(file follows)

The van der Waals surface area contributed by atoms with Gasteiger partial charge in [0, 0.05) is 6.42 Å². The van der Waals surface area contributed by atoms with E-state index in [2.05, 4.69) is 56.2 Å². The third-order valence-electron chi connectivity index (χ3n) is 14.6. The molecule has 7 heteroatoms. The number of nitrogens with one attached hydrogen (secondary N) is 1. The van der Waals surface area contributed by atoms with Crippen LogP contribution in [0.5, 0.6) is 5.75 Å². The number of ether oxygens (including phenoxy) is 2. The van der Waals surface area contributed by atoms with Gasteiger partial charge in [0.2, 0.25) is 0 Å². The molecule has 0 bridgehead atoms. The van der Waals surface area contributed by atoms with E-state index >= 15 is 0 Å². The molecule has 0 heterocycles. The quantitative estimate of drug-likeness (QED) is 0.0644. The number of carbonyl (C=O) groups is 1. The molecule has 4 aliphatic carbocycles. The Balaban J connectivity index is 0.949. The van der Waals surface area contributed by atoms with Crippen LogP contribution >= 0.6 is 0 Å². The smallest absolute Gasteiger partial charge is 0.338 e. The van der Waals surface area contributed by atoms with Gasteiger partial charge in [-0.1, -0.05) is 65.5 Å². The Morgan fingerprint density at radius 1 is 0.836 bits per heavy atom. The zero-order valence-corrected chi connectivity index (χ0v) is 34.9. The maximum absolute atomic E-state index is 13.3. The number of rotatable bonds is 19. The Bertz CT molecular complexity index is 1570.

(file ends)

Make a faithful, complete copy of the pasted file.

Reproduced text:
The van der Waals surface area contributed by atoms with Gasteiger partial charge in [0, 0.05) is 6.42 Å². The van der Waals surface area contributed by atoms with E-state index in [2.05, 4.69) is 56.2 Å². The third-order valence-electron chi connectivity index (χ3n) is 14.6. The molecule has 7 heteroatoms. The number of nitrogens with one attached hydrogen (secondary N) is 1. The van der Waals surface area contributed by atoms with Crippen LogP contribution in [0.5, 0.6) is 5.75 Å². The number of ether oxygens (including phenoxy) is 2. The van der Waals surface area contributed by atoms with Gasteiger partial charge in [0.2, 0.25) is 0 Å². The molecule has 0 bridgehead atoms. The van der Waals surface area contributed by atoms with E-state index >= 15 is 0 Å². The molecule has 0 heterocycles. The quantitative estimate of drug-likeness (QED) is 0.0644. The number of carbonyl (C=O) groups is 1. The molecule has 4 aliphatic carbocycles. The Balaban J connectivity index is 0.949. The van der Waals surface area contributed by atoms with Crippen LogP contribution >= 0.6 is 0 Å². The smallest absolute Gasteiger partial charge is 0.338 e. The van der Waals surface area contributed by atoms with Gasteiger partial charge in [-0.1, -0.05) is 65.5 Å². The Morgan fingerprint density at radius 1 is 0.836 bits per heavy atom. The zero-order valence-corrected chi connectivity index (χ0v) is 34.9. The maximum absolute atomic E-state index is 13.3. The number of rotatable bonds is 19. The Bertz CT molecular complexity index is 1570.